they appear as one. Such a mechanism will be specified in a future they appear as one. Such a mechanism will be specified in a future
companion document. companion document.
5. IPv6 Considerations 7. IPv6 Considerations
An IPv6-only host and an IPv4-only host behave as "ships that pass in An IPv6-only host and an IPv4-only host behave as "ships that pass in
the night". Even if they are on the same Ethernet, neither is aware the night". Even if they are on the same Ethernet, neither is aware
of the other's traffic. For this reason, each physical link may have of the other's traffic. For this reason, each physical link may have
*two* unrelated ".local." zones, one for IPv6 and one for IPv4. *two* unrelated ".local." zones, one for IPv6 and one for IPv4.
Since for practical purposes, a group of IPv6-only hosts and a group Since for practical purposes, a group of IPv6-only hosts and a group
of IPv4-only hosts on the same Ethernet act as if they were on two of IPv4-only hosts on the same Ethernet act as if they were on two
entirely separate Ethernet segments, it is unsurprising that their entirely separate Ethernet segments, it is unsurprising that their
use of the ".local." zone should occur exactly as it would if they use of the ".local." zone should occur exactly as it would if they
really were on two entirely separate Ethernet segments. really were on two entirely separate Ethernet segments.
It will be desirable to have a mechanism to 'stitch' together these It will be desirable to have a mechanism to 'stitch' together these
two unrelated ".local." zones so that they appear as one. Such two unrelated ".local." zones so that they appear as one. Such
mechanism will need to be able to differentiate between a dual-stack mechanism will need to be able to differentiate between a dual-stack
(v4/v6) host participating in both ".local." zones, and two different (v4/v6) host participating in both ".local." zones, and two different
hosts, one IPv6-only and the other IPv4-only, which are both trying hosts, one IPv6-only and the other IPv4-only, which are both trying
to use the same name(s). Such a mechanism will be specified in a to use the same name(s). Such a mechanism will be specified in a
future companion document. future companion document.
6. Security Considerations 8. Security Considerations
6.1. Authenticity 8.1. Authenticity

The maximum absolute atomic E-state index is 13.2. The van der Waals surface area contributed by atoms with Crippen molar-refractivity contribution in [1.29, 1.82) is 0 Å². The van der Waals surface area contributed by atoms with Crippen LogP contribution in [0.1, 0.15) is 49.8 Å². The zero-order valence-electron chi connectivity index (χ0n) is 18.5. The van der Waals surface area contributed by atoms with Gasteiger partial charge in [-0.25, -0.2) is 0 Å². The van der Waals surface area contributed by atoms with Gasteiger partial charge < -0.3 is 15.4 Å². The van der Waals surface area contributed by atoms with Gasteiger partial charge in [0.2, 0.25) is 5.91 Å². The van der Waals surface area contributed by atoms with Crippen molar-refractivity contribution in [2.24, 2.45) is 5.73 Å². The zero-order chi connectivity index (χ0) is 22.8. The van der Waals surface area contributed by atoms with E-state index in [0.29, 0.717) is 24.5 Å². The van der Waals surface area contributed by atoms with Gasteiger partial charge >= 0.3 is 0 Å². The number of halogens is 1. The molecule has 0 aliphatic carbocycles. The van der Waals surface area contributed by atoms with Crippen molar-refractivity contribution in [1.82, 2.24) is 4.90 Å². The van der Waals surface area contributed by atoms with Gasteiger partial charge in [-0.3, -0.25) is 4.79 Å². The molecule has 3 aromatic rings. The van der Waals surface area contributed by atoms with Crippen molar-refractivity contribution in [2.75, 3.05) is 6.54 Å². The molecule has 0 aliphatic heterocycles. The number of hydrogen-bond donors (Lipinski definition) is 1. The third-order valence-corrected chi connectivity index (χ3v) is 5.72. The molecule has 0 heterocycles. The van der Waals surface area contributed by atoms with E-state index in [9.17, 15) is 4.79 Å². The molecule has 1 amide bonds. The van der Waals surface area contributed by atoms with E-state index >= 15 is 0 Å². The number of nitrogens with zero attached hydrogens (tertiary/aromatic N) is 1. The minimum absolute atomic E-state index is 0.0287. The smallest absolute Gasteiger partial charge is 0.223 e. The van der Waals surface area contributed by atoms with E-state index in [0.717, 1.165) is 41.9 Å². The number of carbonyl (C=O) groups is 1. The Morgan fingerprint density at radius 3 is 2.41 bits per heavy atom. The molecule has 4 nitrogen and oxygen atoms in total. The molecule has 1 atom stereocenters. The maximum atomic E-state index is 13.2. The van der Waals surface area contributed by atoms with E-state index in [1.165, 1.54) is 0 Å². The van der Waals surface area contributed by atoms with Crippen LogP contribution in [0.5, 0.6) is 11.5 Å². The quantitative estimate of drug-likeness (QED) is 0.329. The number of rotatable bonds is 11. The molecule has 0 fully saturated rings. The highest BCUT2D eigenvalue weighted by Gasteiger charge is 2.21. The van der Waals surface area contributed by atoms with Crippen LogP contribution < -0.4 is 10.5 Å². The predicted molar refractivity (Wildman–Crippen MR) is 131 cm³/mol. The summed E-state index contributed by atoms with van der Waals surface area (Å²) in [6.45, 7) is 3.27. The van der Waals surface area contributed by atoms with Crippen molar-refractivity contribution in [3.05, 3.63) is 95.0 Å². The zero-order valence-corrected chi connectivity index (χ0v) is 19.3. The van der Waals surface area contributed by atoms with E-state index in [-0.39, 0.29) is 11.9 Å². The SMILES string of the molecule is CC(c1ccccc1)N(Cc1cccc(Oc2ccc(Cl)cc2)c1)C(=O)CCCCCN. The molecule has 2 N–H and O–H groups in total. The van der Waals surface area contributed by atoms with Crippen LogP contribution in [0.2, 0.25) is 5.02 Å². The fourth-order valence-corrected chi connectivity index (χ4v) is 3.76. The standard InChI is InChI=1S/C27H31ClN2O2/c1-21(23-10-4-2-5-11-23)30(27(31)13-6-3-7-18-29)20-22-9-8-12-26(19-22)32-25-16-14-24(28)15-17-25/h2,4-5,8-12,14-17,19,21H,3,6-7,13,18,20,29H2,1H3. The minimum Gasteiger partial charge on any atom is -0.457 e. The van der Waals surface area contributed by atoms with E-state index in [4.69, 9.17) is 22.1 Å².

A service proves its presence on a link by its ability to answer A service proves its presence on a link by its ability to answer
link-local multicast queries on that link. If greater security is link-local multicast queries on that link. If greater security is
desired, then the Hybrid Proxy mechanism should not be used, and desired, then the Hybrid Proxy mechanism should not be used, and
something with stronger security should be used instead, such as something with stronger security should be used instead, such as
authenticated secure DNS Update [RFC2136] [RFC3007]. authenticated secure DNS Update [RFC2136] [RFC3007].
6.2. Privacy 8.2. Privacy
The Domain Name System is, generally speaking, a global public The Domain Name System is, generally speaking, a global public
database. Records that exist in the Domain Name System name database. Records that exist in the Domain Name System name
hierarchy can be queried by name from, in principle, anywhere in the hierarchy can be queried by name from, in principle, anywhere in the
world. If services on a mobile device (like a laptop computer) are world. If services on a mobile device (like a laptop computer) are
made visible via the Hybrid Proxy mechanism, then when those services made visible via the Hybrid Proxy mechanism, then when those services
become visibile in a domain such as "My House.example.com" that might become visibile in a domain such as "My House.example.com" that might
indicate to (potentially hostile) observers that the mobile device is indicate to (potentially hostile) observers that the mobile device is
in my house. When those services disappear from in my house. When those services disappear from
"My House.example.com" that change could be used by observers to "My House.example.com" that change could be used by observers to